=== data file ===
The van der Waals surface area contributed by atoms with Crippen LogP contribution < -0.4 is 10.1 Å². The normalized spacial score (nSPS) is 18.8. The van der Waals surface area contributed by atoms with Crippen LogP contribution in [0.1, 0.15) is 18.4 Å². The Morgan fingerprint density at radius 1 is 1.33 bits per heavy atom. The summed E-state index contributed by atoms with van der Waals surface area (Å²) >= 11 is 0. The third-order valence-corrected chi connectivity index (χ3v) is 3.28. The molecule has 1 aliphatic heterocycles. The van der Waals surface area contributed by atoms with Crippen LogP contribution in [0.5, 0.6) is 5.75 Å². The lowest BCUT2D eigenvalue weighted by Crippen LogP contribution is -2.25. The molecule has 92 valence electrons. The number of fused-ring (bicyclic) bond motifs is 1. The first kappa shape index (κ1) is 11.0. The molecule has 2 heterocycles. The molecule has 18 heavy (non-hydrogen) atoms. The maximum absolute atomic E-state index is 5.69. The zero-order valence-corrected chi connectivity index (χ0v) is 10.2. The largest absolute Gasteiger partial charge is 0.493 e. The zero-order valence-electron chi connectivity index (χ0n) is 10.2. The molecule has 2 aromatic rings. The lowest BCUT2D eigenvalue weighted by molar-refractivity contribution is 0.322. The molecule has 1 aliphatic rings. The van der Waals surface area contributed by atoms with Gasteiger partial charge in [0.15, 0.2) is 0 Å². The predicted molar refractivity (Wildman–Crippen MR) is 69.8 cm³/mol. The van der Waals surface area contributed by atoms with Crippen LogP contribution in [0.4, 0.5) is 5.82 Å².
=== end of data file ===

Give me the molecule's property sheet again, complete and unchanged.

The van der Waals surface area contributed by atoms with Crippen LogP contribution < -0.4 is 10.1 Å². The normalized spacial score (nSPS) is 18.8. The van der Waals surface area contributed by atoms with Crippen LogP contribution in [0.1, 0.15) is 18.4 Å². The Morgan fingerprint density at radius 1 is 1.33 bits per heavy atom. The summed E-state index contributed by atoms with van der Waals surface area (Å²) >= 11 is 0. The third-order valence-corrected chi connectivity index (χ3v) is 3.28. The molecule has 1 aliphatic heterocycles. The van der Waals surface area contributed by atoms with Crippen LogP contribution in [0.5, 0.6) is 5.75 Å². The lowest BCUT2D eigenvalue weighted by Crippen LogP contribution is -2.25. The molecule has 92 valence electrons. The number of fused-ring (bicyclic) bond motifs is 1. The first kappa shape index (κ1) is 11.0. The molecule has 2 heterocycles. The molecule has 18 heavy (non-hydrogen) atoms. The maximum absolute atomic E-state index is 5.69. The zero-order valence-corrected chi connectivity index (χ0v) is 10.2. The largest absolute Gasteiger partial charge is 0.493 e. The zero-order valence-electron chi connectivity index (χ0n) is 10.2. The molecule has 2 aromatic rings. The lowest BCUT2D eigenvalue weighted by molar-refractivity contribution is 0.322. The molecule has 1 aliphatic rings. The van der Waals surface area contributed by atoms with Gasteiger partial charge in [0.15, 0.2) is 0 Å². The predicted molar refractivity (Wildman–Crippen MR) is 69.8 cm³/mol. The van der Waals surface area contributed by atoms with Crippen LogP contribution in [0.4, 0.5) is 5.82 Å².